As in the narrative, Mary's power is emphasized nicely using visuals. My favorite comes early in the movie, when Mary is broke and desperate for money. She responds to a pseudo-Craig's List ad promising $1000 for private dances and sensual massages at a gentlemen's club. Normally in a film, we'd expect her interview with the sleazy club owner to be entirely controlled by the sleazy club owner. The desperate applicant would provide only token resistance before taking off her clothes and begging for a job. In Mary, the sleazy club owner's view of Mary is presented like this:
This shot has Mary completely towering over the owner, her eyes narrowed in a dismissive, semi-hateful gaze. Though the owner is coaxing her through an audition, Mary is clearly in control.
If I have any complaints, they are minor and reflect more on my own psychology than anything else. For a movie about the body mod community, it is surprisingly tame. The gore effects are fairly minimal and all of the worst things that happen are implied instead of shown. I think the movie could have pushed things a lot further, which would've really emphasized the horror of the work Mary does and why people are afraid of her. I dunno. I'm probably just desensitized by both horror movies and the Internet.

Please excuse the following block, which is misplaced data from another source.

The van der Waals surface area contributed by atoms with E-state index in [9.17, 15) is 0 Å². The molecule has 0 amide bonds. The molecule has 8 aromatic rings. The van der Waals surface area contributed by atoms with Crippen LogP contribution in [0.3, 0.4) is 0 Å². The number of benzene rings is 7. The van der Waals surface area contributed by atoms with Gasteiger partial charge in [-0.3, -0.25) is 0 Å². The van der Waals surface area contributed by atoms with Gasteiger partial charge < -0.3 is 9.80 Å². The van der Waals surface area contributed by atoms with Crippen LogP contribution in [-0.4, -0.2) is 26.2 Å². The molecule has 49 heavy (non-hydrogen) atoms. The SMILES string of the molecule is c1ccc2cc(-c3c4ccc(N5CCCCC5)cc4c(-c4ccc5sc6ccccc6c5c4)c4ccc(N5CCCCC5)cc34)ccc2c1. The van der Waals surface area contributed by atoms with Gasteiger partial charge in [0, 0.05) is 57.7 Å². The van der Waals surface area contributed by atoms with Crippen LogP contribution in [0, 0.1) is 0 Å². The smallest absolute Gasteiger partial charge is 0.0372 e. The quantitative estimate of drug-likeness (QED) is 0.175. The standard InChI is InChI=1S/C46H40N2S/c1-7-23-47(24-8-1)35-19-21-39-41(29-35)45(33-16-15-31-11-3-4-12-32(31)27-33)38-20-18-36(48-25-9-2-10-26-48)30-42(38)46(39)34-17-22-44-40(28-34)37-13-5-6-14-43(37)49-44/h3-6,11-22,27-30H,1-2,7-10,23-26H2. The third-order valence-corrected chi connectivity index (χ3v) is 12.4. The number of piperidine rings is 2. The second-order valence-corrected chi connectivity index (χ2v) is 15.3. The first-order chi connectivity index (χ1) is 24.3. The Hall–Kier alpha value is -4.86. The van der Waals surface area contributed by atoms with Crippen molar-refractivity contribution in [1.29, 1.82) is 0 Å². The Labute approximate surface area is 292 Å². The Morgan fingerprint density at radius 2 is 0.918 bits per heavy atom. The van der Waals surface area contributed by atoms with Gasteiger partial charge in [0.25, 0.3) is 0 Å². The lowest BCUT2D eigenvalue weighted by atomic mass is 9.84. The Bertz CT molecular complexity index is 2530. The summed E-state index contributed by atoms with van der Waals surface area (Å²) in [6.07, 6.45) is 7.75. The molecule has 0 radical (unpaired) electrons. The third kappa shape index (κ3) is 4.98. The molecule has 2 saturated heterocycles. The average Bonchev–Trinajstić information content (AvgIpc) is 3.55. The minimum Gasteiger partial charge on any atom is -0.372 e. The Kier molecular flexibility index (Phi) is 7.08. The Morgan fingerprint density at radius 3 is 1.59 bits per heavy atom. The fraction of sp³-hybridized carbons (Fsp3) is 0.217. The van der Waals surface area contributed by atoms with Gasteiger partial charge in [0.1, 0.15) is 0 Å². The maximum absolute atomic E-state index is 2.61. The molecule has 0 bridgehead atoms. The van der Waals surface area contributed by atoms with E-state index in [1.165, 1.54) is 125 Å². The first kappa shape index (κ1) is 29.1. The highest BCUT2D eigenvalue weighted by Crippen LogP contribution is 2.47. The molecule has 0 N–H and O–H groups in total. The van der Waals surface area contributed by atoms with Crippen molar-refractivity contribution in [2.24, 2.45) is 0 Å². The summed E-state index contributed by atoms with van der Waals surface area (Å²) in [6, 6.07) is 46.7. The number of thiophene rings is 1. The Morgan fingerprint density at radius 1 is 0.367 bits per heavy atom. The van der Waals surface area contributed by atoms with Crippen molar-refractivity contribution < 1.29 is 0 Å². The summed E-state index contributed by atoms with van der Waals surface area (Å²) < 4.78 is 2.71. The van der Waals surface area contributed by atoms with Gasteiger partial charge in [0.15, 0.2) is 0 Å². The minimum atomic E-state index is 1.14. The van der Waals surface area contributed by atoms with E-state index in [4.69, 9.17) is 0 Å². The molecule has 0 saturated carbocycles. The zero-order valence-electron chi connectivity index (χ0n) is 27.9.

I enjoyed the movie a lot. It has a lot going on in it to chew on, Katharine Isabelle's performance is excellent, and it is beautiful to behold. I can't wait to see what the Soska twins do next.
Watched: blu-ray from XLrater.
No One Lives (2012) directed by Ryuhei Kitamura
I'll give it to them: they try really, really hard to make the villain cool. The nameless man -- called Driver in the credits -- played by Luke Evans is pretty much Arnold Schwarzenegger from Commando as a slasher killer. Not only will the guy not stop stalking his prey -- killing them using Jason-like tools such as scythes and tree grinders -- he also has an extensive collection of high-tech weaponry that he uses to set up elaborate traps. He is Super Slasher, an unkillable ninja-Leatherface. It gets ridiculous.
Ridiculousness is fine -- I like Troma -- but that's not the tone the film is going for. There's an attempt to grab some Devil's Rejects-style ambiguity, with Driver mostly stalking a family of thieves and murderers. However, at the same time, he's Stockholm-syndroming a young girl. It's not lighthearted stuff, which makes the super-killer act Driver is pulling feel even more out of place.
Also: longest. horror movie shower scene. ever.
Watched: DVD from Anchor Bay.